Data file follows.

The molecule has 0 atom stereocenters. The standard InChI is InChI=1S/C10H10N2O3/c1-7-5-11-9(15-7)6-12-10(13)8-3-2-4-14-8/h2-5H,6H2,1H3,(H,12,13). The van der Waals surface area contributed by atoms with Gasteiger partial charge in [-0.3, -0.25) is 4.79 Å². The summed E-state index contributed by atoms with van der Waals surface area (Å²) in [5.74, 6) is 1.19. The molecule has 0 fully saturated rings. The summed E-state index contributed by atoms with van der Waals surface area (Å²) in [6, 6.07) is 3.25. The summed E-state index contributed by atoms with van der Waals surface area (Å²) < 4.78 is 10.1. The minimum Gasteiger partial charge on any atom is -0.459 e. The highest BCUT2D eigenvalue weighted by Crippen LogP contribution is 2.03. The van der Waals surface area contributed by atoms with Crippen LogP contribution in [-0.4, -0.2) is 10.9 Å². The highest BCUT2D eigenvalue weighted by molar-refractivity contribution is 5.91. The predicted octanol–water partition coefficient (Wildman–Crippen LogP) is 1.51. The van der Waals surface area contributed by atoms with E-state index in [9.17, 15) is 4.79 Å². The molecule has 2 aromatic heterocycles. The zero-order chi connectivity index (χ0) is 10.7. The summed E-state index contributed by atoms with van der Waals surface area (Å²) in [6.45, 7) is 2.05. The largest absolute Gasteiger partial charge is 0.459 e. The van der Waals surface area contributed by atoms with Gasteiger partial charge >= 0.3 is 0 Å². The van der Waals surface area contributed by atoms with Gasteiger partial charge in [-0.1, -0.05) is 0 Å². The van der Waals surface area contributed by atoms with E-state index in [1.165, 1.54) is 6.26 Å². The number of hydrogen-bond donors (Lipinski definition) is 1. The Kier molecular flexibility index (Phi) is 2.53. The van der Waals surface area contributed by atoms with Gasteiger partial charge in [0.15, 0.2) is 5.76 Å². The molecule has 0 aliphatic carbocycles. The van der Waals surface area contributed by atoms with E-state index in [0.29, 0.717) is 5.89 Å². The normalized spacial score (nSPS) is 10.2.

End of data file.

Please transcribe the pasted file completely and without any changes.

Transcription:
The molecule has 0 atom stereocenters. The standard InChI is InChI=1S/C10H10N2O3/c1-7-5-11-9(15-7)6-12-10(13)8-3-2-4-14-8/h2-5H,6H2,1H3,(H,12,13). The van der Waals surface area contributed by atoms with Gasteiger partial charge in [-0.3, -0.25) is 4.79 Å². The summed E-state index contributed by atoms with van der Waals surface area (Å²) in [5.74, 6) is 1.19. The molecule has 0 fully saturated rings. The summed E-state index contributed by atoms with van der Waals surface area (Å²) in [6, 6.07) is 3.25. The summed E-state index contributed by atoms with van der Waals surface area (Å²) < 4.78 is 10.1. The minimum Gasteiger partial charge on any atom is -0.459 e. The highest BCUT2D eigenvalue weighted by Crippen LogP contribution is 2.03. The van der Waals surface area contributed by atoms with Crippen LogP contribution in [-0.4, -0.2) is 10.9 Å². The highest BCUT2D eigenvalue weighted by molar-refractivity contribution is 5.91. The predicted octanol–water partition coefficient (Wildman–Crippen LogP) is 1.51. The van der Waals surface area contributed by atoms with E-state index in [9.17, 15) is 4.79 Å². The molecule has 2 aromatic heterocycles. The zero-order chi connectivity index (χ0) is 10.7. The summed E-state index contributed by atoms with van der Waals surface area (Å²) in [6.45, 7) is 2.05. The largest absolute Gasteiger partial charge is 0.459 e. The van der Waals surface area contributed by atoms with Gasteiger partial charge >= 0.3 is 0 Å². The van der Waals surface area contributed by atoms with Gasteiger partial charge in [-0.1, -0.05) is 0 Å². The van der Waals surface area contributed by atoms with E-state index in [1.165, 1.54) is 6.26 Å². The number of hydrogen-bond donors (Lipinski definition) is 1. The Kier molecular flexibility index (Phi) is 2.53. The van der Waals surface area contributed by atoms with Gasteiger partial charge in [0.15, 0.2) is 5.76 Å². The molecule has 0 aliphatic carbocycles. The van der Waals surface area contributed by atoms with E-state index in [0.29, 0.717) is 5.89 Å². The normalized spacial score (nSPS) is 10.2.